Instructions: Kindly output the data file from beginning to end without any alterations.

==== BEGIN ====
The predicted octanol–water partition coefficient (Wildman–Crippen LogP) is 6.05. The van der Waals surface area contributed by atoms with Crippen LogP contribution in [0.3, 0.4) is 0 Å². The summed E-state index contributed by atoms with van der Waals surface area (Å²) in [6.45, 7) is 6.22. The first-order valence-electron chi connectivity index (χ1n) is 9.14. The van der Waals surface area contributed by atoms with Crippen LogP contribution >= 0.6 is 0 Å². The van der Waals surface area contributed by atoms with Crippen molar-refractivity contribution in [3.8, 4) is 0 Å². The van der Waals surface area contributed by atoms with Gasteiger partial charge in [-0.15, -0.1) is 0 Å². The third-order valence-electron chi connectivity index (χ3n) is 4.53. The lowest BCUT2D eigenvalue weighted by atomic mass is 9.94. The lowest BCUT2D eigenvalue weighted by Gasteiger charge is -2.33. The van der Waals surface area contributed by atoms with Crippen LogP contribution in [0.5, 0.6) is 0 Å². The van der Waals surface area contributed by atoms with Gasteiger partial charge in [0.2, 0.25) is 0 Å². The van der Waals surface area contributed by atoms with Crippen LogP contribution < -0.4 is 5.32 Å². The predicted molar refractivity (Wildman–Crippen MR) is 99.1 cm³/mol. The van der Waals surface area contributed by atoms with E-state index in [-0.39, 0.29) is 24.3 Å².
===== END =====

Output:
The predicted octanol–water partition coefficient (Wildman–Crippen LogP) is 6.05. The van der Waals surface area contributed by atoms with Crippen LogP contribution in [0.3, 0.4) is 0 Å². The summed E-state index contributed by atoms with van der Waals surface area (Å²) in [6.45, 7) is 6.22. The first-order valence-electron chi connectivity index (χ1n) is 9.14. The van der Waals surface area contributed by atoms with Crippen LogP contribution >= 0.6 is 0 Å². The van der Waals surface area contributed by atoms with Crippen molar-refractivity contribution in [3.8, 4) is 0 Å². The van der Waals surface area contributed by atoms with Gasteiger partial charge in [-0.15, -0.1) is 0 Å². The third-order valence-electron chi connectivity index (χ3n) is 4.53. The lowest BCUT2D eigenvalue weighted by atomic mass is 9.94. The lowest BCUT2D eigenvalue weighted by Gasteiger charge is -2.33. The van der Waals surface area contributed by atoms with Crippen LogP contribution in [0.5, 0.6) is 0 Å². The van der Waals surface area contributed by atoms with Gasteiger partial charge in [0.2, 0.25) is 0 Å². The van der Waals surface area contributed by atoms with Crippen LogP contribution < -0.4 is 5.32 Å². The predicted molar refractivity (Wildman–Crippen MR) is 99.1 cm³/mol. The van der Waals surface area contributed by atoms with E-state index in [-0.39, 0.29) is 24.3 Å².